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I have a question regarding the conversion from int into long in java. Why for floats there is no problem:

float f = (float)45.45;//compiles no issue.
float f = 45.45f; //compiles no issue.

However for the long type it seems to be a problem:

    long l = (long)12213213213;
    //with L or l at the end it will work though. 
    long l = (long)12213213213L;

It seems that once the compiler notify an error due to an out-of-range issue it blocks there without checking for any possible casting that the programmer might have planned.

What's your take on it? Why is it like that there is any particular reason?

Thanks in advance.

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up vote 4 down vote accepted

Java doesn't consider what you do with a value only what it is. For example if you have a long value which is too large it doesn't matter that you assign it to a double, the long value is checked as valid first.

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However for the long type it seems to be a problem:

That's because 12213213213 without L is an int, and not long. And since that value is outside the range of the int, so you get an error.

Try something like:-

System.out.println(Integer.MAX_VALUE);
System.out.println(12213213213L);

you will understand better.

As far as the case of float is concerned: -

float f = (float)45.45;

the value 45.45 is a double value, and fits the size of double. So, the compiler will have not problem with that, and then it will perform a cast to float.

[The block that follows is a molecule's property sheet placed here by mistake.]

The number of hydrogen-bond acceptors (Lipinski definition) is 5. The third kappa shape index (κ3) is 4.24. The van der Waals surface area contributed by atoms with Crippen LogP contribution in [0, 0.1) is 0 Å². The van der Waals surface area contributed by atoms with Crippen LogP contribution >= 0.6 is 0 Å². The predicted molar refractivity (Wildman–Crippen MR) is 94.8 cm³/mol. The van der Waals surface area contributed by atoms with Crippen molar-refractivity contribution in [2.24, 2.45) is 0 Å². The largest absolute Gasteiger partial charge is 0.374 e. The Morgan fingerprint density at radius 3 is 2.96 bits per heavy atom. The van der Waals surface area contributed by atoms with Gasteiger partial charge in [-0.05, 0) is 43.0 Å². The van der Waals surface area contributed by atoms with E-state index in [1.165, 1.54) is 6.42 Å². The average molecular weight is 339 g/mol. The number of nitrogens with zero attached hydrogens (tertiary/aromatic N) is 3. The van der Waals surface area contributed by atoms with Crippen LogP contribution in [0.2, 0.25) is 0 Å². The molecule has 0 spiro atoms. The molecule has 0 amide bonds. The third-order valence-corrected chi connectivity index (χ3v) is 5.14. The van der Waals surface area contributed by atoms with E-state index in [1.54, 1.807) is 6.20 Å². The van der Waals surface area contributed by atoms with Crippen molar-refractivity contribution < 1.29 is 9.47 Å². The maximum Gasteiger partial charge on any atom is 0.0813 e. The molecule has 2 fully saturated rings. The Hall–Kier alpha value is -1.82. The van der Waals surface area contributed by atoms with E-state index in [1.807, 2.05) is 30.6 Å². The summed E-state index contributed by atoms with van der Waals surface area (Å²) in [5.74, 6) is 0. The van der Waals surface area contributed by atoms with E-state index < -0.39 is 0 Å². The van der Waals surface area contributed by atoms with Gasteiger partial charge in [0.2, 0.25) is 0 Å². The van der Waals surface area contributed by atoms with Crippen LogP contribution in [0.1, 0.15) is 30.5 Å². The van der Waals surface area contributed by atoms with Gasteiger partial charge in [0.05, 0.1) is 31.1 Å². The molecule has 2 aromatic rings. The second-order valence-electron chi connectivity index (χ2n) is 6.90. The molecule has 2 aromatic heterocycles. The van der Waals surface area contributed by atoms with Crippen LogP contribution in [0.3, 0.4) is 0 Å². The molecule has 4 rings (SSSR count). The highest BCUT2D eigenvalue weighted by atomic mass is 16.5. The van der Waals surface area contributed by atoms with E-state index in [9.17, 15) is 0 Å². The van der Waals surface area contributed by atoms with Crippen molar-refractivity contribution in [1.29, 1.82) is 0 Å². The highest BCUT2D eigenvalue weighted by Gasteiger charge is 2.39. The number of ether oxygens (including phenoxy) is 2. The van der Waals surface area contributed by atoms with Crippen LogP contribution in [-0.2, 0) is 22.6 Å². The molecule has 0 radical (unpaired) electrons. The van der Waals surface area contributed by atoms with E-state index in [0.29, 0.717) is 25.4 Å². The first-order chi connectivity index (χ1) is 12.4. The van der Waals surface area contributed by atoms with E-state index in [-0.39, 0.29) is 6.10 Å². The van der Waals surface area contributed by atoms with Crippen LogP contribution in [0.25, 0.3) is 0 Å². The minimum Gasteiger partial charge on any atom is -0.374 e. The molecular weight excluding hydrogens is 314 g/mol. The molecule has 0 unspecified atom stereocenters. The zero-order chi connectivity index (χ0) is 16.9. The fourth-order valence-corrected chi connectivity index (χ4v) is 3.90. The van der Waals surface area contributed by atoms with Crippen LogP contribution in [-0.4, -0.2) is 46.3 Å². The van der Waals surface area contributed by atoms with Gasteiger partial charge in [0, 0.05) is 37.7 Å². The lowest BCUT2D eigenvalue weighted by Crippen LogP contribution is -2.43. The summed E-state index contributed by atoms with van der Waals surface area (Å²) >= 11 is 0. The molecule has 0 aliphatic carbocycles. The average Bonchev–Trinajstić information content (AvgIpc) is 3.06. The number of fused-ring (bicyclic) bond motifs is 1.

It seems that once the compiler notify an error due to an out-of-range issue it blocks there without checking for any possible casting that the programmer might have planned.

Exactly. The compiler first checks for a valid value first, here int, only then it can move further with the cast operation.

So, basically in case of long and int: -

long l = (long)12213213213;

you are not getting error because of the cast operation, rather because your numeric literal is not representable as int. So, compiler didn't get the valid value there, to perform a cast operation.

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I understand that, However my question aimed to understand why the casting (long)12213213213; does not get taken in consideration in this case whereas in float f = (float)45.45; (note that without the casting it gives an error) works normally. – Rollerball Jan 31 '13 at 18:49
1  
@Rollerball.. The error is not because of the casting. The compiler don't get chance to reach there. It stops only when noticing 12213213213, and says, hey wait, this number can't be represented as an int. So, it gives you an error. And this is implied by the fact that, a number without an L at the end is an int. So, 4 is an int, but 4L is a long. – Rohit Jain Jan 31 '13 at 18:50
    
@ everybody reading this comment. I thoroughly understand the point of the error. However does anybody know why the compiler stops there without checking for casting? Taking into account that if the cast had been seen by the compiler it'd have worked. – Rollerball Jan 31 '13 at 18:54
    
@Rollerball.. Ok, let's take it this way. For casting a value to a type, compiler needs a valid value first. Then only it can check whether that value is castable to the type or not. Now, since it is not even getting the valid value for the int literal, how is it going to move further with the cast? – Rohit Jain Jan 31 '13 at 18:57
    

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